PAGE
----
How to Advertise Around This Summer’s Travel and Leisure Trends

05.10.2022 Sara Brasfield2 min

As inflation and economic uncertainty have triggered a slight pullback in consumer spending, many industries are concerned that this shift in consumer confidence could hurt their own earning potential in the months ahead.

The travel and leisure industry is particularly sensitive to these shifts: as a non-essential spending category, vacations and other leisure spending are some of the first cuts consumers make when tightening their wallet.

In spite of that historical trend, though, one thing is clear: even if consumers are more wary about their own financial stability, they’re not ready to kiss that summer vacation goodbye. As the summer tourism season approaches, many travel and leisure businesses are seeing high demand and strong earnings forecasts for 2022.

For local travel and leisure businesses, these optimistic outlook should be all the incentive you need to launch a summer advertising strategy that targets your core audience and maximizes your summer revenue. Here are some of the biggest travel and leisure trends expected to shape the 2022 summer travel season—along with practical tips to help you connect with customers both new and old.

All Signs Point to a Summer Travel Boom

No matter how you slice it, travel and leisure businesses are expecting a big summer ahead. From big tech brands like Airbnb and Booking.com to locally owned hotels and restaurants, demand for summer dates is soaring: Booking.com reports a summer bookings rate that is 30 percent higher than pre-pandemic levels in 2019.

Some of that activity includes pre-paid bookings that are partially or fully locked in months before the reservation dates, offering assurances to tourism businesses worried about short-term economic uncertainty. With demand high and rental inventories low, tourism businesses have an easy advertising challenge ahead of them: by reaching the right consumers through targeted ads and relevant messaging, motivating conversions may be easier than in years’ past.

Employees May Have Extra Vacation Days to Burn

Limited paid-time-off isn’t the constraint it once was for many travelers, for more than one reason. In addition to remote work options that have opened up “working vacation” options for travelers, many employers have increased vacation leave and PTO in an effort to attract and retain quality workers.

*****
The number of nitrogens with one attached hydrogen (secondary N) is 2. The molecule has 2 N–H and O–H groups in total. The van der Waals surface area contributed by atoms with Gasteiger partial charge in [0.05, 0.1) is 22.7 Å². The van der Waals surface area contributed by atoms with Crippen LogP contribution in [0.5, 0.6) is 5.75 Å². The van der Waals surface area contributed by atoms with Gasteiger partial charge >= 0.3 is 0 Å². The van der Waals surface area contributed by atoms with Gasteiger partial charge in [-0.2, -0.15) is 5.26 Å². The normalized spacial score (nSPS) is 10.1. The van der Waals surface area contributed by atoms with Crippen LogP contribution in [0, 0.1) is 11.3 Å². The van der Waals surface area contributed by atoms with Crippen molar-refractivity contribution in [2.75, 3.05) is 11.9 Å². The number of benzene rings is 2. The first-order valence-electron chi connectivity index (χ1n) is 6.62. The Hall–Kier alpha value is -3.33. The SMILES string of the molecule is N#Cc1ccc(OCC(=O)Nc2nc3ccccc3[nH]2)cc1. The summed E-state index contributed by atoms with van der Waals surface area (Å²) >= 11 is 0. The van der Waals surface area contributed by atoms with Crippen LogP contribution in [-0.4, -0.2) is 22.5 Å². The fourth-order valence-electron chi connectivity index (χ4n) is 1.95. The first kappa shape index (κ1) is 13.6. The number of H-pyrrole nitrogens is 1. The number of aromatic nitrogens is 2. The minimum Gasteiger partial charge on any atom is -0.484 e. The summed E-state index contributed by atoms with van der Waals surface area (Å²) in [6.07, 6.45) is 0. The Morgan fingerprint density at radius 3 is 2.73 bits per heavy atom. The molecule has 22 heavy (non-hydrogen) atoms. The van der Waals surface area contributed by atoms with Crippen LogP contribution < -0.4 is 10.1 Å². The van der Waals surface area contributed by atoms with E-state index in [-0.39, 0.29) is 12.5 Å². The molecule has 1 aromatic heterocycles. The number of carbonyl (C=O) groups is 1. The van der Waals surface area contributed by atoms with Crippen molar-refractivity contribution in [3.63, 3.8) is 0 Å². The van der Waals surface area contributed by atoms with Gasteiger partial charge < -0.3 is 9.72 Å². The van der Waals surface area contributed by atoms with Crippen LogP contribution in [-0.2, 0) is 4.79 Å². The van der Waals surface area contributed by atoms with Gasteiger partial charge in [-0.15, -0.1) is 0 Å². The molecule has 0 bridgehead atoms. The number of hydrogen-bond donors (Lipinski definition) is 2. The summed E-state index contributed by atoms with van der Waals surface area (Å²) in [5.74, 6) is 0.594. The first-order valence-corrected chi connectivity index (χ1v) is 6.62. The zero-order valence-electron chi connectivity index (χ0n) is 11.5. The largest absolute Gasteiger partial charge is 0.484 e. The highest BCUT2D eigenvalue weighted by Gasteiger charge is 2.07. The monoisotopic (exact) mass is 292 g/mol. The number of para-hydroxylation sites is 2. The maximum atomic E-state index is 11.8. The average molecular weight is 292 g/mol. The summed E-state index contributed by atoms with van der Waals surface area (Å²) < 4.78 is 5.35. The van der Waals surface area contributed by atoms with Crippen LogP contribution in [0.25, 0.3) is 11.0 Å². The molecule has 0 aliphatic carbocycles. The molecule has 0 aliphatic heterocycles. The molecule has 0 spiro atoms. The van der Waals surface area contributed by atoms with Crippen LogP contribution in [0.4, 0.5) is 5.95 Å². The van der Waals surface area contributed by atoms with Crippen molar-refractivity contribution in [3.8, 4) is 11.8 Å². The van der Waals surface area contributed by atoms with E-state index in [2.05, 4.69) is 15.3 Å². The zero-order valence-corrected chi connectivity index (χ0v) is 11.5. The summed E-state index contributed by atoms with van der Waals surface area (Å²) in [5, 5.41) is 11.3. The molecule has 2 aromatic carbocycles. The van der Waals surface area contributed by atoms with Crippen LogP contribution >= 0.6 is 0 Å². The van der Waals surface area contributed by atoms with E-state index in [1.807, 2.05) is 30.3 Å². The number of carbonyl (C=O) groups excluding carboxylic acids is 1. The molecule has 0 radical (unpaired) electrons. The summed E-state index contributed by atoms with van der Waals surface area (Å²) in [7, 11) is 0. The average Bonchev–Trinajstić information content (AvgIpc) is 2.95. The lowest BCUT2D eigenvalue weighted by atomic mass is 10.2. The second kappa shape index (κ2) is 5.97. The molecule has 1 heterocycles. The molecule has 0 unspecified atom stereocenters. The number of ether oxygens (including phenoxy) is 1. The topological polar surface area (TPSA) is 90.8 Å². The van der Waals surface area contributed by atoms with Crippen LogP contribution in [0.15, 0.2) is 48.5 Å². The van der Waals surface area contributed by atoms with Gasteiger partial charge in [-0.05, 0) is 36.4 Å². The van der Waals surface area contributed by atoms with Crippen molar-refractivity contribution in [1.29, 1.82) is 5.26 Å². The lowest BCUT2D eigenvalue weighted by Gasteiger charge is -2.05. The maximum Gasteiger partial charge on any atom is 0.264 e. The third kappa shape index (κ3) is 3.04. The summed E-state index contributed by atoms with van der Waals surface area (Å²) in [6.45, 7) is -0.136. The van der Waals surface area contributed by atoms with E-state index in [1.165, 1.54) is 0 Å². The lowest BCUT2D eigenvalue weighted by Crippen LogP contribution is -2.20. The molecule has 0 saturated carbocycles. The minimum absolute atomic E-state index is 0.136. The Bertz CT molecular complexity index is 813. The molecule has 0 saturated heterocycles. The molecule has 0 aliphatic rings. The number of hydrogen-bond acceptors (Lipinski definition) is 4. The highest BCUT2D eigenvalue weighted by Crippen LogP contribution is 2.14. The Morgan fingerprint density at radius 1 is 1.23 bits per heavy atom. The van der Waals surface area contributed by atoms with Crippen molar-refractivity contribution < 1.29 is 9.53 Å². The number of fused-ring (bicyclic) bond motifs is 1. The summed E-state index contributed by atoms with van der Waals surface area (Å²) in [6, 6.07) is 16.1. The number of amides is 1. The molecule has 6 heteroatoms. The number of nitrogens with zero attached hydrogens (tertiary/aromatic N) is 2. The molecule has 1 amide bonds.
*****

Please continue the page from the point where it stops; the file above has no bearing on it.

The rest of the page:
Some professionals may also have a surplus of vacation days left over from the pandemic, when travel was more limited, and may be facing “use or lose” mandates by the end of the 2022 calendar year. All of these factors may be contributing to this summer’s tourism climate.

Businesses can target ads to these groups by emphasizing dedicated work space in rentals or on properties, and by geotargeting ads to office buildings and other locales with a high concentration of working professionals.

Off-Peak Dates Will See a Surge in Activity

High demand for summer travel and leisure destinations is eating up prime inventories for bookings on the weekends. As these options decline, many travel and leisure experts predict elevated demand for off-peak dates, including pre-summer, post-summer and middle-of-week booking options.

Restaurants and other tourism venues that close for one or more days mid-week may want to reconsider this schedule if off-peak demand continues to rise in their local market. Higher midweek occupancy rates for hotels and vacation rentals will drive increased demand for midweek dining options and entertainment.

Even if changes are only made for the busy summer season, expanded hours and availability could help restaurants and other businesses maximize their summer tourism revenue. Paid promotion of availability through social media, Google Business listings and online search can raise awareness of these extended hours and drive new referrals to your business.

Business Travel is Poised for a Recovery

Since the pandemic abruptly ground tourism and leisure to a halt, business travel has been slower to recover than leisure travel. But business travel is prepared to make a comeback: A survey of business professionals recently found that 75 percent were interested in traveling for business purposes prior to fall 2022.

Other research suggests that weekday hotel occupancy in central business districts is higher than overall occupancy rates for hotels in the United States. While those occupancy rates still lag behind pre-pandemic numbers, it suggests an opportunity for travel and leisure businesses catering to a professional crowd. Conference venues, business hotels, catering services and other tourism businesses may want to consider ad campaigns whose messaging and targeting are focused on corporate executives and leaders who have influence over business travel decisions.

Running behind on building a digital ad strategy to support your summer business goals? It’s not too late to design and launch targeted campaigns that strengthen your brand, drive referrals and grow your summer travel and leisure revenue. Contact Cox Media today to see how we can help.

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About the Author

Sara Brasfield

Sara is the Content Marketing Manager for Cox Media’s corporate team in Atlanta, with a passion for writing and delivering relevant insights for advertisers. With more than seven years of experience in B2B marketing, Sara aims to help Cox Media’s current and future clients connect with their customers find new and unique ways to grow their business. Outside of the (now virtual!) office, Sara loves spending time running, reading and supporting her favorite teams (Go Braves & Gamecocks!).

View All of Sara Brasfield's Blog Posts

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